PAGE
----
It’s a natural assumption that setting high goals will lead to high results. That’s not always the case though. Sometimes, unrealistic expectations can demoralize your team. Sales is a tough job to begin with, and you don’t want your staffers giving up before they begin. Appropriate targets are one way to facilitate this. And an interesting way to define ‘appropriate aim’ is to have your trainees do it themselves. Let’s explore a few tactics you can apply, both as a manager and a content developer, to encourage personalized goal setting in sales online training.
7 Ways To Add Goal-Setting Personalization To Sales Training
1. Start With Small Increments
Sales managers like to work with percentages and statistics. They’re more exciting and appear more drastic than they are. At the individual level, those abstract numbers and symbols don’t mean much. A 15% raise isn’t very helpful when it’s less than $50. Instead, develop goal-setting parameters. Don’t just throw out figures like 200% or 200,000. Get your team to pick a number using fact-based guidelines. For example, the figure quoted could add up to twenty extra sales. So, if they’re currently aiming at one closing a day, ask them to look for just one extra customer. If they succeed, that’s already 5 new customers every week.
2. Offer A Concrete System
Sales goals aren’t always about monetary figures, though that’s how bosses gauge them. At the individual level, get your sales trainees to base their numbers on other criteria. For example, as a training assignment, ask them to pitch five people in their immediate family. These could be siblings, parents, or kids. The next week, they should try out their pitch on fellow co-workers in different departments. This gives a more tangible plan of action than propositioning faceless figures. They can even test out their sales skills and track their progress with simulations and scenarios. Especially if they’re followed by personal feedback that allows employees to monitor their goals. Such as how much they’ve improved their negotiation skills over the past month based on how many virtual deals they’ve closed.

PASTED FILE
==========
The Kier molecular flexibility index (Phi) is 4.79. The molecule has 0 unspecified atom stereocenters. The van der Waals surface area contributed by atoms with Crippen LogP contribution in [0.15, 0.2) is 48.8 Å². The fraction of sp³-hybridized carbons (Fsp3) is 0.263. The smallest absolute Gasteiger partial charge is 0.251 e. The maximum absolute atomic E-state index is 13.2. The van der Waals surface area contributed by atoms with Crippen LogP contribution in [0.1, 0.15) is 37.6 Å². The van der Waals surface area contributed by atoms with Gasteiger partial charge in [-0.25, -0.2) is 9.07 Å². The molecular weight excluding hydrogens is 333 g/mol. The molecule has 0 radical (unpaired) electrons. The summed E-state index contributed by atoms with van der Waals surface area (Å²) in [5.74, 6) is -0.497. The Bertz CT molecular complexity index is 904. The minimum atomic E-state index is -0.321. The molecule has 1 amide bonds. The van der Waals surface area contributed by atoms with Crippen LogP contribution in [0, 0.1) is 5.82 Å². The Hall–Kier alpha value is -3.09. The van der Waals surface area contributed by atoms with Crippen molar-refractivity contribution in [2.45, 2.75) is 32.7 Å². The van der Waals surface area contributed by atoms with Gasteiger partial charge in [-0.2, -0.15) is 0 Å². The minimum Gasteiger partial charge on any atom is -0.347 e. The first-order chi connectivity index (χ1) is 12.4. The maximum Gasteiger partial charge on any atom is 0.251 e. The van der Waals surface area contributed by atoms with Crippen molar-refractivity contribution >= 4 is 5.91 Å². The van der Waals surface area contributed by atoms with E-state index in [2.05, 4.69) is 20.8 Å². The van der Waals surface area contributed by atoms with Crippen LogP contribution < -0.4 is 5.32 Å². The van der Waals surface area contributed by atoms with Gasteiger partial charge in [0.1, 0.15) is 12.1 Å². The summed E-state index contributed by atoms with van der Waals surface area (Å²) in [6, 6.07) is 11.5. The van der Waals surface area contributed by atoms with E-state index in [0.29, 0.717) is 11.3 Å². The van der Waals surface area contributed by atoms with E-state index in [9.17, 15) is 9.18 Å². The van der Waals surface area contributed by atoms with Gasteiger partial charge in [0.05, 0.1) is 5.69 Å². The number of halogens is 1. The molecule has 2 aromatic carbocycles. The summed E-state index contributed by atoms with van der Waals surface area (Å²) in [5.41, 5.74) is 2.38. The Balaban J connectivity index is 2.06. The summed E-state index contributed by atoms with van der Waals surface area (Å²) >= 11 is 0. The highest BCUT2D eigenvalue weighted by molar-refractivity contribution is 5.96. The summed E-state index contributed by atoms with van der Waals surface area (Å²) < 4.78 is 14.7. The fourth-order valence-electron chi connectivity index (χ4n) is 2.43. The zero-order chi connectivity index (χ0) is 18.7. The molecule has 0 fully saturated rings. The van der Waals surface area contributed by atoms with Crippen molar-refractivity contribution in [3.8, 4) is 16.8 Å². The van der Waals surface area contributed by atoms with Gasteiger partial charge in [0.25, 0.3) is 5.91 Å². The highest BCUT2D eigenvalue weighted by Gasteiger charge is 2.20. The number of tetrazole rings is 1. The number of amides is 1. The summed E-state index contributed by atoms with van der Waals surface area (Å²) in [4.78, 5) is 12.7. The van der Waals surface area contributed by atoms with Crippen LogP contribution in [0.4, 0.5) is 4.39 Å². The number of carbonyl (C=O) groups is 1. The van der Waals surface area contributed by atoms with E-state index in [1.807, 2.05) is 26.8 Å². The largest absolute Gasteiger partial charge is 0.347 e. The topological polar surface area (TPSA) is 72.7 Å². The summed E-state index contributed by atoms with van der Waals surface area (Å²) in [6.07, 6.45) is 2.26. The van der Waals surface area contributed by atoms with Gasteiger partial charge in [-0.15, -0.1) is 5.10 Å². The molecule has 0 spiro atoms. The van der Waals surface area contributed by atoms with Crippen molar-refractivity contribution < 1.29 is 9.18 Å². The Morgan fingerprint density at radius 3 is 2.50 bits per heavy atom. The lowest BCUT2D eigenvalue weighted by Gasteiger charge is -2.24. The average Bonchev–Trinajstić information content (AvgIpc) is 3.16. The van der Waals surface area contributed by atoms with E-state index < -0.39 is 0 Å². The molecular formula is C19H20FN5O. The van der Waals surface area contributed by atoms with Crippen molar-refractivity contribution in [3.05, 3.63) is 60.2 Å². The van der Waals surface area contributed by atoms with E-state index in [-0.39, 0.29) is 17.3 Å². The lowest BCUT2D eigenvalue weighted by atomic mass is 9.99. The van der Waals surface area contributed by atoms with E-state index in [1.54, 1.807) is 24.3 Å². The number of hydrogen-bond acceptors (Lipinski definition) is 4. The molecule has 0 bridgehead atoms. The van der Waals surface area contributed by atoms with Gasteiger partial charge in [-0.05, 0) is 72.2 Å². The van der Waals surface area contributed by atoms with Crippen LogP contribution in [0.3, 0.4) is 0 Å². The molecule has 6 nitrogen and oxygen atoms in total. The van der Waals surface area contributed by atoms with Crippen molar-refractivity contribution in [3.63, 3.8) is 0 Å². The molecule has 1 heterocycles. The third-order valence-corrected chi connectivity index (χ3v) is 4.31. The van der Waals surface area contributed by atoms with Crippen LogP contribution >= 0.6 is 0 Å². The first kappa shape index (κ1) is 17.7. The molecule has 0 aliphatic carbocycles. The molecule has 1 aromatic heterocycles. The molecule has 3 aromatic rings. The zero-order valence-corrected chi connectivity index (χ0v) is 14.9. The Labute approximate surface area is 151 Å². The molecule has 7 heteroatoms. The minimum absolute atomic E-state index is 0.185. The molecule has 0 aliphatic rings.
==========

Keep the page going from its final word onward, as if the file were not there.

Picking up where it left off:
3. Create A Checklist For Your Sales Team
Segmentation is a key part of sales training. It offers your team a template they can use. If they know what appeals to certain demographics, they can categorize sales prospects and decide on the best approach. Teach them how to profile their targets ahead of time. By the time they’re making that cold call or booking that appointment, they need a game plan. They should be prepared with the target’s age, gender, geographical region, education level, employment status, and interests.
4. Suggest Scripted Questions
Give them tips on filling out that profile through casual conversation. Before making their pitch, your trainee should know as much as possible about their target. Since we’re on the subject of personalized goal setting, they should also have a goal for that particular conversation. Where do they want it to go? Do they want a phone number, birthday, email address, or assurance of a site visit? This puts salespersons in a better frame of mind. It calms them and helps them get the job done.